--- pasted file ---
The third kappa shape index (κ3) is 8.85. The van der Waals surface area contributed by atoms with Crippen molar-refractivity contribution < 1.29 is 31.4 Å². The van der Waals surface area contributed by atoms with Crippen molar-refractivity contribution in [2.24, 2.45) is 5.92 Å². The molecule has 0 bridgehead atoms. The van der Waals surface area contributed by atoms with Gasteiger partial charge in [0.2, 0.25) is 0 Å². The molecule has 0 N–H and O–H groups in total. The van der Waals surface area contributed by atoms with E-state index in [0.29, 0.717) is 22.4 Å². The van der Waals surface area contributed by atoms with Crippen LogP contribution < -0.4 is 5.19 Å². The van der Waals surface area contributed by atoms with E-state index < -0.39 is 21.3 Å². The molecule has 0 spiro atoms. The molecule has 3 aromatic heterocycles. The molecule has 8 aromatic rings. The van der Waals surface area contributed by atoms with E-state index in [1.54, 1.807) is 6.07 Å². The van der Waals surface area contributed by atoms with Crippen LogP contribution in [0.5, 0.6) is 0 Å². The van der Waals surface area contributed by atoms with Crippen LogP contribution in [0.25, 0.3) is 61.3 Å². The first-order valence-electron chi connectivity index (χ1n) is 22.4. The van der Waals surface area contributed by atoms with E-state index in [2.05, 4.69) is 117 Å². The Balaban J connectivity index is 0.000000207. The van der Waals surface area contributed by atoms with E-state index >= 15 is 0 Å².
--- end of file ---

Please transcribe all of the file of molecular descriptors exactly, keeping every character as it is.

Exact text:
The third kappa shape index (κ3) is 8.85. The van der Waals surface area contributed by atoms with Crippen molar-refractivity contribution < 1.29 is 31.4 Å². The van der Waals surface area contributed by atoms with Crippen molar-refractivity contribution in [2.24, 2.45) is 5.92 Å². The molecule has 0 bridgehead atoms. The van der Waals surface area contributed by atoms with Gasteiger partial charge in [0.2, 0.25) is 0 Å². The molecule has 0 N–H and O–H groups in total. The van der Waals surface area contributed by atoms with E-state index in [0.29, 0.717) is 22.4 Å². The van der Waals surface area contributed by atoms with Crippen LogP contribution < -0.4 is 5.19 Å². The van der Waals surface area contributed by atoms with E-state index < -0.39 is 21.3 Å². The molecule has 0 spiro atoms. The molecule has 3 aromatic heterocycles. The molecule has 8 aromatic rings. The van der Waals surface area contributed by atoms with E-state index in [1.54, 1.807) is 6.07 Å². The van der Waals surface area contributed by atoms with Crippen LogP contribution in [0.5, 0.6) is 0 Å². The van der Waals surface area contributed by atoms with Crippen LogP contribution in [0.25, 0.3) is 61.3 Å². The first-order valence-electron chi connectivity index (χ1n) is 22.4. The van der Waals surface area contributed by atoms with E-state index in [2.05, 4.69) is 117 Å². The Balaban J connectivity index is 0.000000207. The van der Waals surface area contributed by atoms with E-state index >= 15 is 0 Å².